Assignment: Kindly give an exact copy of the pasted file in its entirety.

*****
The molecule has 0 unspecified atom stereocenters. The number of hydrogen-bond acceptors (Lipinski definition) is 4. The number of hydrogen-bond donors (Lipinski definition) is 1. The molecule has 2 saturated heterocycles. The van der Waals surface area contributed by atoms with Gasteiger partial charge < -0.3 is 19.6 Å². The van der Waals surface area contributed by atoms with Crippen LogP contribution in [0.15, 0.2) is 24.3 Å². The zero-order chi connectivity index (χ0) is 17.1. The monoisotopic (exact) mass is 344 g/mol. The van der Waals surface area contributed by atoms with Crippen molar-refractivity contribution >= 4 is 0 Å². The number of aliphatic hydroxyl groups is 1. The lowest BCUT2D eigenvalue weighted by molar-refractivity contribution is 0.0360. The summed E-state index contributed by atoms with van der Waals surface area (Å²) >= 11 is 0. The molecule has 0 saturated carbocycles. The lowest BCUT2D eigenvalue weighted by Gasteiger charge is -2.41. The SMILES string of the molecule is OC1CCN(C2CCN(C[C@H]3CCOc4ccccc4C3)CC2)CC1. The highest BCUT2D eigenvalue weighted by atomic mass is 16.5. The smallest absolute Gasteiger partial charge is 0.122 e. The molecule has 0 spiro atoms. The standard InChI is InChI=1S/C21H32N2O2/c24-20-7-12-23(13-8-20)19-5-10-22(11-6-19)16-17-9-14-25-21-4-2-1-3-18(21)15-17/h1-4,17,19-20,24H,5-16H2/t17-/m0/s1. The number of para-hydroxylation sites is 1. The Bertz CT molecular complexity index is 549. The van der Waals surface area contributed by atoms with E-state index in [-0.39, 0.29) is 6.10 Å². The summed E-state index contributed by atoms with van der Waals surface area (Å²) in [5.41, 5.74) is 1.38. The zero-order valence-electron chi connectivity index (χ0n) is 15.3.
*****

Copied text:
The molecule has 0 unspecified atom stereocenters. The number of hydrogen-bond acceptors (Lipinski definition) is 4. The number of hydrogen-bond donors (Lipinski definition) is 1. The molecule has 2 saturated heterocycles. The van der Waals surface area contributed by atoms with Gasteiger partial charge < -0.3 is 19.6 Å². The van der Waals surface area contributed by atoms with Crippen LogP contribution in [0.15, 0.2) is 24.3 Å². The zero-order chi connectivity index (χ0) is 17.1. The monoisotopic (exact) mass is 344 g/mol. The van der Waals surface area contributed by atoms with Crippen molar-refractivity contribution >= 4 is 0 Å². The number of aliphatic hydroxyl groups is 1. The lowest BCUT2D eigenvalue weighted by molar-refractivity contribution is 0.0360. The summed E-state index contributed by atoms with van der Waals surface area (Å²) >= 11 is 0. The molecule has 0 saturated carbocycles. The lowest BCUT2D eigenvalue weighted by Gasteiger charge is -2.41. The SMILES string of the molecule is OC1CCN(C2CCN(C[C@H]3CCOc4ccccc4C3)CC2)CC1. The highest BCUT2D eigenvalue weighted by atomic mass is 16.5. The smallest absolute Gasteiger partial charge is 0.122 e. The molecule has 0 spiro atoms. The standard InChI is InChI=1S/C21H32N2O2/c24-20-7-12-23(13-8-20)19-5-10-22(11-6-19)16-17-9-14-25-21-4-2-1-3-18(21)15-17/h1-4,17,19-20,24H,5-16H2/t17-/m0/s1. The number of para-hydroxylation sites is 1. The Bertz CT molecular complexity index is 549. The van der Waals surface area contributed by atoms with E-state index in [-0.39, 0.29) is 6.10 Å². The summed E-state index contributed by atoms with van der Waals surface area (Å²) in [5.41, 5.74) is 1.38. The zero-order valence-electron chi connectivity index (χ0n) is 15.3.